Technology or Tradition? A Comparison of Students’ Statistical Reasoning After Being Taught With R Programming Versus Hand Calculations

Annie S. Ditta, Amanda Mae Woodward

Research output: Contribution to journalArticlepeer-review

1 Scopus citations


There has been a recent push to teach introductory statistics for psychology majors using data analysis software that requires programming skills, like R, yet few studies have directly compared the effects of teaching statistics with R versus other popular methods, like hand calculations. While teaching statistics with R helps students develop useful programming skills that are applicable outside of psychology, the challenge of teaching complex statistical content and technical programming skills simultaneously may be overwhelming for first-time statistics students. Under such circumstances, students may focus on learning the programming skills at the expense of the—perhaps more important—statistical interpretation skills. In a tightly controlled classroom study utilizing almost identical course materials, we examined whether students’ understanding of conceptual introductory statistics content was initially hindered through teaching with R versus hand calculations. We compared exam results on statistical interpretation questions across the three exams. Analyses revealed no significant differences in performance between students taught hand calculations versus R programming on any of the exams. Though these results are preliminary and in need of additional testing, it seems feasible that psychology undergraduates can learn introductory statistics while learning R, and that students do not get fixated on the computation at the expense of interpretation. Future work should investigate the long-term effects of teaching statistics with R (compared to hand calculations), as differences in conceptual understanding may not emerge after a single course.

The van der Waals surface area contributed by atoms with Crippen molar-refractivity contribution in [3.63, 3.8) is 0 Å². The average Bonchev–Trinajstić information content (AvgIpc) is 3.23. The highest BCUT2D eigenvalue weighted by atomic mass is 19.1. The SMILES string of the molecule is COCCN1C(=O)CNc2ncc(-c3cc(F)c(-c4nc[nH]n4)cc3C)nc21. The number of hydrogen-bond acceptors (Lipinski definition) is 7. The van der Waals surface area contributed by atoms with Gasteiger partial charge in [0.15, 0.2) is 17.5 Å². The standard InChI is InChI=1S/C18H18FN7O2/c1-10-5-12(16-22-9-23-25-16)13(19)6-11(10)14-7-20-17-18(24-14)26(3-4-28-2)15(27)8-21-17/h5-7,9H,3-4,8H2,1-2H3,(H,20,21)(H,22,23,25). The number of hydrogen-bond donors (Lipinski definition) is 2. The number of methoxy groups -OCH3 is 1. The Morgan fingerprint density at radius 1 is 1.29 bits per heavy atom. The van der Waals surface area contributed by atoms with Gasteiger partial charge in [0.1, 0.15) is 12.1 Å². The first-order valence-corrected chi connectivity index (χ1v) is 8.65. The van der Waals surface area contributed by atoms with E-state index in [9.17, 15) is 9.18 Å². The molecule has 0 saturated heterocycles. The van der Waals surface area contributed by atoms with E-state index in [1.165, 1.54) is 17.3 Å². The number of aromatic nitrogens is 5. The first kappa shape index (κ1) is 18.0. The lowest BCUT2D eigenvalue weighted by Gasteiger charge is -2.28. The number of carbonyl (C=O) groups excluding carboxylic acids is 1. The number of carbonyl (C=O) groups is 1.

Original languageEnglish (US)
JournalScholarship of Teaching and Learning in Psychology
StateAccepted/In press - 2022

Bibliographical note

Publisher Copyright:
© 2022. American Psychological Association


  • Hand calculation
  • R programming
  • Statistics
  • Teaching


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